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November 23, 2012When senior left guard Chris Jacobson takes the field this weekend, it'll be his last college game in front of his hometown crowd at Heinz Field. Even for a guy like Jacobson, a tough-as-nails player who's been a stalwart for Pitt's offensive line since 2010, he can get emotional.
"I do cry," Jacobson joked when asked if he'll need tissues for Saturday, "in like, the movies, too. Like, when there's a chick flick, I'll cry."
While there may be a few tears shed before Pitt plays Rutgers at noon Saturday, there's no player that embodies what the Panther program is about more than Jacobson. And he'll cherish running through the tunnel and out on the field one last time.
"There's a lot of memories I have here, good and bad ones," he said. "Mainly just going out here with these seniors, (it's) definitely an emotional day. It's definitely going to be an exciting day.
"I'm excited to get my last home game in, this is my third one you know. But running out there to meet your parents, who were there to support you during your whole career, which is also emotional. It's going to be a memorable day, and hopefully, we can come up with a 'W.'"
Jacobson has been through more than the average college football player during his career, both individually and with his team.
First, he suffered a season-ending knee injury, forcing him to redshirt in 2007. Then last year, in what was supposed to be his senior year, another knee injury ended his season after just three games. However, he was awarded a sixth year of eligibility by the NCAA to return for 2012.
He's also been through the coaching fiasco that's unfolded over the past two years at Pitt. Jacobson endured the firing of Dave Wannstedt, the short-lived reign of Michael Haywood, the year-long sham of Todd Graham and the hiring of current head coach Paul Chryst.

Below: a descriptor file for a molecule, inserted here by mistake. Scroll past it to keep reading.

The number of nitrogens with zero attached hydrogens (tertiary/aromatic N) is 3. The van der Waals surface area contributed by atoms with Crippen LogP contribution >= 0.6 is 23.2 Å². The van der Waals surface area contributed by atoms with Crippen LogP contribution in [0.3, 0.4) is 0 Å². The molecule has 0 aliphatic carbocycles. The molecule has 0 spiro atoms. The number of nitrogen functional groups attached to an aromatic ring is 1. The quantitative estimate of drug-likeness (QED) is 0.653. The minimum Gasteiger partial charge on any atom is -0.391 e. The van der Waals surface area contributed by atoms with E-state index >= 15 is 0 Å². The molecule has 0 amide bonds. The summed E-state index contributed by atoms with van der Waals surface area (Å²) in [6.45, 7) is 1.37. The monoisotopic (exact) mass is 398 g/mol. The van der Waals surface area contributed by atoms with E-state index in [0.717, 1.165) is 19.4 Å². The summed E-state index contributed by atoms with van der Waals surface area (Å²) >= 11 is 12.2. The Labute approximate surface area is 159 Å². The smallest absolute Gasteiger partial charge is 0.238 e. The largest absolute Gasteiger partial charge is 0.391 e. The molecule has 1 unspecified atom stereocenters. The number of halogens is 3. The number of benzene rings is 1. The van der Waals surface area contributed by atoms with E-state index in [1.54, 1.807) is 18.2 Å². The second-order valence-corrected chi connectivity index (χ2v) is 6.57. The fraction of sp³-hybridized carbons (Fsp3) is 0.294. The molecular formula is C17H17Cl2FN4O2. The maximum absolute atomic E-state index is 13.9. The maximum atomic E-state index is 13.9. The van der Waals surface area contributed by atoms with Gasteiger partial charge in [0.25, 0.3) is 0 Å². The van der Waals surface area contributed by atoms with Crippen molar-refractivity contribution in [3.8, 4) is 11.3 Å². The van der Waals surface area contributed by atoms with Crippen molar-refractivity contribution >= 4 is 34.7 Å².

It's a lot to go through for a college kid, but he's taken everything in stride.
"I don't regret anything," Jacobson said. "I'm blessed to be here another year, which was great, another great coaching staff that I got to encounter, great coaches, great people in my life.
"I made great connections here in the university. I earned a great degree (administration of justice) here last year, and I'll earn another one (legal studies) here in a little bit. (I) don't regret anything.
"All the blood, sweat and tears, I mean if I could do it all over again, I would."
He had too many memories to mention off hand as he tried to dig into his memory banks Tuesday. He remembered the heartache of the 2009 loss to Cincinnati. He also remembered the jubilation after the big win over Virginia Tech this season. Overall, there's no question the three-year starter has loved his time at Pitt.
Despite the instability with the program over the past few seasons, Jacobson is still proud of his university. He feels Pitt is in good hands moving forward under head coach Paul Chryst. As an upperclassmen, he's tried to tell the younger players just take care of your business, and everything else will take care of itself.
"Obviously, there's been a bunch of changes," Jacobson said. "As you grow older, you mature. I believe it's on the right level. Coach Chryst, in his first year, he's doing a great job. He's making adjustments. He's getting his message across. He wants kids to be successful, and he wants guys to graduate from here. He wants things to be on the right path and done the right way.
"I'm proud to leave here the way it is, and it's just going to get better from here on out."